Sarah Gail Luther
A modern Flower Child uses her artistry to rediscover the lost culture in abandoned city lots.
In July, Sarah Gail Luther lost many of her drawings and paper sculptures in the Center Street fire, in the building where she maintained a studio. “But I’ve landed in a better place,” she smiles “My studio is now in my Riverwest apartment. It’s simpler; it’s easier. While working on my installation for the Mary Nohl Fellowship for Individual Artists exhibition at Inova, I discovered I could make my work just as well at home.”
Luther was one of seven winning artists selected from a field of 130 hopeful applicants. The Nohl grant came with no strings attached, but Sarah spent most of her $5,000 on supplies for the Fellowship exhibition (running through December 9), where she brought what she calls the “outside urban landscape” into the UW-Milwaukee space known as Inova on Kenilworth.
The idea for her Nohl project was rooted in the summer of 2012, when she selected five vacant plots and researched them at the Milwaukee County Historical Society. It involved laborious searches through old Milwaukee telephone directories, trying to figure out what occupied the plots of land once upon a time. She then addressed these with a conceptual art project that did not require the city’s permission because it was “only temporary,” officials told her.
She christened her very public art project, “Milwaukee: Spaces to Places.”
It’s easy to imagine Sarah as a Flower Child (she’s 26): she plucked blossoms from the abandoned plots, and then distributed the bouquets in populated locations. “It was a way to start conversations and hand out the maps I had made. They advocate for people to return to the plot of land and use it as a park, or see it as a space with potential rather than a nuisance or scar.”
As Luther talks, she unfolds a small map of her drawings and text detailing the demise of a once vigorous neighborhood around 37th & North. The map is a kind of “portable grave marker,” a memorial to Nicholas G. Avgoulas Billiards, Schultze’s Meat Market, Schneil Gift & Greeting Card Store, a barber shop run by one Norman Thiel, places that sold burgers, rubber gadgets, carpets and neon signs. By the 1990s, most of these shops were vacant and many were torn down.
On the flip side of her handy Spaces To Places guide, she says, “I am not claiming to know or understand these neighborhoods. In fact, it’s almost the opposite. They are places I rarely go…I want to keep reminding myself that this city is a resource to utilize and participate in.” Her art also informs, offering contact numbers for block party permits, community gardens and large trash and/or brush pick up.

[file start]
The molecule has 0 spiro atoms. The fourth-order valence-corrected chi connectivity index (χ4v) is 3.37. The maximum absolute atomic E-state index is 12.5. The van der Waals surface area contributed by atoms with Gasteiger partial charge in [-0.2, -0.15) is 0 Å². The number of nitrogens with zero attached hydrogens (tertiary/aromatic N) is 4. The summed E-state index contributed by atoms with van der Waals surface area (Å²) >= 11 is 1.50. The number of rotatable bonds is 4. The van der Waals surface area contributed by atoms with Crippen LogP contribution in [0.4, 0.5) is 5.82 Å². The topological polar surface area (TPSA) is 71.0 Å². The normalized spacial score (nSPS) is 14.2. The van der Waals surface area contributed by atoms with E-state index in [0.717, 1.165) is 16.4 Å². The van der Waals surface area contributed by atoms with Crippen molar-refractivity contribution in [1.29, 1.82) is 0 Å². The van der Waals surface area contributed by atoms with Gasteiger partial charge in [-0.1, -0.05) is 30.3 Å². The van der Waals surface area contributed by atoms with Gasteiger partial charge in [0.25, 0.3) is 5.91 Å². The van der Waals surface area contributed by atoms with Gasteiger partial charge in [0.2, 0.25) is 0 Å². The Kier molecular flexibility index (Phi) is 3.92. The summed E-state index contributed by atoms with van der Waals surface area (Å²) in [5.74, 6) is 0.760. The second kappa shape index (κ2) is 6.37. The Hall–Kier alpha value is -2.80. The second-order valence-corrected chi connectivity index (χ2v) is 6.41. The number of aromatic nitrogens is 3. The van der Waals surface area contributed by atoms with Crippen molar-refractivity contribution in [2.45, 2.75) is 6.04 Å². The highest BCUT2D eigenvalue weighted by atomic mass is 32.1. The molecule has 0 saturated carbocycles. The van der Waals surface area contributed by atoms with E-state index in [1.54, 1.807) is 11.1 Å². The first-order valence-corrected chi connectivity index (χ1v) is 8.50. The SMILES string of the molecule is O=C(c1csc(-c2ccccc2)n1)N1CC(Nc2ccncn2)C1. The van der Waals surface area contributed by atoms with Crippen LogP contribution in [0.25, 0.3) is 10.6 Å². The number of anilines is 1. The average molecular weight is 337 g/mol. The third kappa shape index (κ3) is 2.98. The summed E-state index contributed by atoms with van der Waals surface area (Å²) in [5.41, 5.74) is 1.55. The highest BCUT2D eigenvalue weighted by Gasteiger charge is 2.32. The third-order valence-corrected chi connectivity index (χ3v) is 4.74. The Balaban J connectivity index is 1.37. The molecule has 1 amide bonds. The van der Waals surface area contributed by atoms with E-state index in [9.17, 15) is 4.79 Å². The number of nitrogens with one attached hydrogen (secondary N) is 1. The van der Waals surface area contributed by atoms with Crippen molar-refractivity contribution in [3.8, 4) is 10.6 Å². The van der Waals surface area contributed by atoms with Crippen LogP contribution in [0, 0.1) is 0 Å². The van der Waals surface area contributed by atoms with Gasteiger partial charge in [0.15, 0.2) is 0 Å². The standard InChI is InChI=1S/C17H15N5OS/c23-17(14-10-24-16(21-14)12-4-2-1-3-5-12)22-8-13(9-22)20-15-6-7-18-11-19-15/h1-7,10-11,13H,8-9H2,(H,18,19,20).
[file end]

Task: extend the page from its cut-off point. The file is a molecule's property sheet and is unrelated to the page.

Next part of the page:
Additionally, her map references a 1992 Milwaukee Journal article reporting that the aforementioned area was controlled by gangs. Abandoned houses come along with abandoned plots, and abandoned hopes.
Her Inova show includes her map of the abandoned lots, a full-scale telephone pole and blue Post Office mailbox, the green wooden flower cart from which she distributes the Queen Anne’s Lace, hand-drawn “field guides” and postcards with drawings of homes and streets in these neglected neighborhoods.
In her review of the show, Milwaukee Journal Sentinel critic Mary Louise Schumacher wrote that Luther “seems to believe philosophically in the power of community and art to occupy and knit back together the things broken up by streets, freeways, bodies of water, social habit and misunderstanding… Ultimately there is subtle and gentle critique here. But with Luther’s curiosity as the driving form of expression, it is more about inquiry than finger waving.”
Luther also calls herself a “free lance gardner” and after graduating in 2004 from Wauwatosa East High School, she headed for four years at the Art Institute of Kansas City, taking her gardening instincts with her. “As a junior at the Art Institute, I would visit parks in the fall and rake leaves into various configurations at the base of trees. Actually I did this because I needed exercise. Anyway, people came by and said, “We can’t believe you are raking leaves; nobody does that anymore.”
During this time, on a long lovely Kansas City boulevard near the Art Institute, a local gallery cut a deal with Kansas City, and — shazaam! — what should appear in the formerly beautiful space but a perfectly hideous metal sculpture. (Author’s note: During a visit to Kansas City, I saw the public art and yes it was hideous and thankfully, temporary.) Sarah got busy with her rake, and soon the leaves on the boulevard were shaped to create a kind of natural public art that wasn’t big and made of shiny metal.
A seasonal rhythm nurtures her selfhood. “In the summer I make art; in the dark months I read and conceptualize. When we talked to her, Luther was about to depart for an art residency in Los Angeles and said she’d likely be reading about transportation issues. Currently, she’s reading “Trash.” It’s all about “artists and writers investigating the proposition that we are what we throw away.”
Because she doesn’t create work for galleries per se, she’s challenged by the concept of bringing outside ideas inside. She knew before the Nohl exhibition, that she couldn’t just bring a map into Inova and say to visitors, “take one.” Nor could she make a document of her on-site work and hang it on the walls. ‘Boring!” she says.
And Sarah Gail Luther is anything but that.
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